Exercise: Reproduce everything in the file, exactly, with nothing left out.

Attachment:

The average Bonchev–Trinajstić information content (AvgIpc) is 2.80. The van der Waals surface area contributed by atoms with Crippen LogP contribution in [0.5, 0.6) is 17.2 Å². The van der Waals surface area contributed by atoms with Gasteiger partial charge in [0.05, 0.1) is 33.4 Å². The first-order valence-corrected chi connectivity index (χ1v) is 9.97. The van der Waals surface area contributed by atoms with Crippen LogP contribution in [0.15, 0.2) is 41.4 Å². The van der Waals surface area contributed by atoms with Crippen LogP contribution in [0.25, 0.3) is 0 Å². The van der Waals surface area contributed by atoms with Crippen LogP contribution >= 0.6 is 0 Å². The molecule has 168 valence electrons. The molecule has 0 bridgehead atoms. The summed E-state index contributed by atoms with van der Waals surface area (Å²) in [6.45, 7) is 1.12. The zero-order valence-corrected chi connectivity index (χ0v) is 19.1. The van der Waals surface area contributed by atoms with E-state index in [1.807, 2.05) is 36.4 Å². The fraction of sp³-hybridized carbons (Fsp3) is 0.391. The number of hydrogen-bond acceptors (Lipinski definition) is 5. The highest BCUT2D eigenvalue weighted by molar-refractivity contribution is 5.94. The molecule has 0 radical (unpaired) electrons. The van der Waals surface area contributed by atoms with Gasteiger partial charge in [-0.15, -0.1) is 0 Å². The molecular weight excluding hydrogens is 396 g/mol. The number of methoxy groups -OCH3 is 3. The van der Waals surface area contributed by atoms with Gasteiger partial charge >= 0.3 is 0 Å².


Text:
The average Bonchev–Trinajstić information content (AvgIpc) is 2.80. The van der Waals surface area contributed by atoms with Crippen LogP contribution in [0.5, 0.6) is 17.2 Å². The van der Waals surface area contributed by atoms with Gasteiger partial charge in [0.05, 0.1) is 33.4 Å². The first-order valence-corrected chi connectivity index (χ1v) is 9.97. The van der Waals surface area contributed by atoms with Crippen LogP contribution in [0.15, 0.2) is 41.4 Å². The van der Waals surface area contributed by atoms with Crippen LogP contribution in [0.25, 0.3) is 0 Å². The van der Waals surface area contributed by atoms with Crippen LogP contribution >= 0.6 is 0 Å². The molecule has 168 valence electrons. The molecule has 0 bridgehead atoms. The summed E-state index contributed by atoms with van der Waals surface area (Å²) in [6.45, 7) is 1.12. The zero-order valence-corrected chi connectivity index (χ0v) is 19.1. The van der Waals surface area contributed by atoms with E-state index in [1.807, 2.05) is 36.4 Å². The fraction of sp³-hybridized carbons (Fsp3) is 0.391. The number of hydrogen-bond acceptors (Lipinski definition) is 5. The highest BCUT2D eigenvalue weighted by molar-refractivity contribution is 5.94. The molecule has 0 radical (unpaired) electrons. The van der Waals surface area contributed by atoms with Gasteiger partial charge in [-0.15, -0.1) is 0 Å². The molecular weight excluding hydrogens is 396 g/mol. The number of methoxy groups -OCH3 is 3. The van der Waals surface area contributed by atoms with Gasteiger partial charge >= 0.3 is 0 Å².